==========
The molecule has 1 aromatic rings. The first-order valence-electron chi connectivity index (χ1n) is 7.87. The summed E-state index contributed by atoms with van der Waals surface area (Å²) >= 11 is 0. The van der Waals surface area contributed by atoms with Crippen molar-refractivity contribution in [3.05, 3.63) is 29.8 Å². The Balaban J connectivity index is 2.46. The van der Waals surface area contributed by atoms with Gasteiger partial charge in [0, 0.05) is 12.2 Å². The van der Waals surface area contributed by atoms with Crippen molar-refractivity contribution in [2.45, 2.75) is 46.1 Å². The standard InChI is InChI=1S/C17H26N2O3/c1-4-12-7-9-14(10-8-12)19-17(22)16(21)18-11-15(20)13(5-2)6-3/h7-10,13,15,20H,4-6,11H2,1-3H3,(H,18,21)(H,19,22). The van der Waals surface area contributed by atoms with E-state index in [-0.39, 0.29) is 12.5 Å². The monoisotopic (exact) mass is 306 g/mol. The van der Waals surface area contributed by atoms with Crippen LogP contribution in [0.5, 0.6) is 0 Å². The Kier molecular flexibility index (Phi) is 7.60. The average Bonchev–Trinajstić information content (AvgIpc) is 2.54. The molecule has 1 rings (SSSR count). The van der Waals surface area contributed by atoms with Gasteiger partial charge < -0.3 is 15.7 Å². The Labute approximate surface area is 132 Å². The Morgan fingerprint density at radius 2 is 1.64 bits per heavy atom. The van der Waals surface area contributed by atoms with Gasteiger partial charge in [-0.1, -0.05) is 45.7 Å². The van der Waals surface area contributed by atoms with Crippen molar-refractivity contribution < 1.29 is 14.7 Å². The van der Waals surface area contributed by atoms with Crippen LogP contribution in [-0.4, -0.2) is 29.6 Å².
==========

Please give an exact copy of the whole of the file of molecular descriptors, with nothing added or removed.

The molecule has 1 aromatic rings. The first-order valence-electron chi connectivity index (χ1n) is 7.87. The summed E-state index contributed by atoms with van der Waals surface area (Å²) >= 11 is 0. The van der Waals surface area contributed by atoms with Crippen molar-refractivity contribution in [3.05, 3.63) is 29.8 Å². The Balaban J connectivity index is 2.46. The van der Waals surface area contributed by atoms with Gasteiger partial charge in [0, 0.05) is 12.2 Å². The van der Waals surface area contributed by atoms with Crippen molar-refractivity contribution in [2.45, 2.75) is 46.1 Å². The standard InChI is InChI=1S/C17H26N2O3/c1-4-12-7-9-14(10-8-12)19-17(22)16(21)18-11-15(20)13(5-2)6-3/h7-10,13,15,20H,4-6,11H2,1-3H3,(H,18,21)(H,19,22). The van der Waals surface area contributed by atoms with E-state index in [-0.39, 0.29) is 12.5 Å². The monoisotopic (exact) mass is 306 g/mol. The van der Waals surface area contributed by atoms with Crippen LogP contribution in [0.5, 0.6) is 0 Å². The Kier molecular flexibility index (Phi) is 7.60. The average Bonchev–Trinajstić information content (AvgIpc) is 2.54. The molecule has 1 rings (SSSR count). The van der Waals surface area contributed by atoms with Gasteiger partial charge < -0.3 is 15.7 Å². The Labute approximate surface area is 132 Å². The Morgan fingerprint density at radius 2 is 1.64 bits per heavy atom. The van der Waals surface area contributed by atoms with Gasteiger partial charge in [-0.1, -0.05) is 45.7 Å². The van der Waals surface area contributed by atoms with Crippen molar-refractivity contribution < 1.29 is 14.7 Å². The van der Waals surface area contributed by atoms with Crippen LogP contribution in [-0.4, -0.2) is 29.6 Å².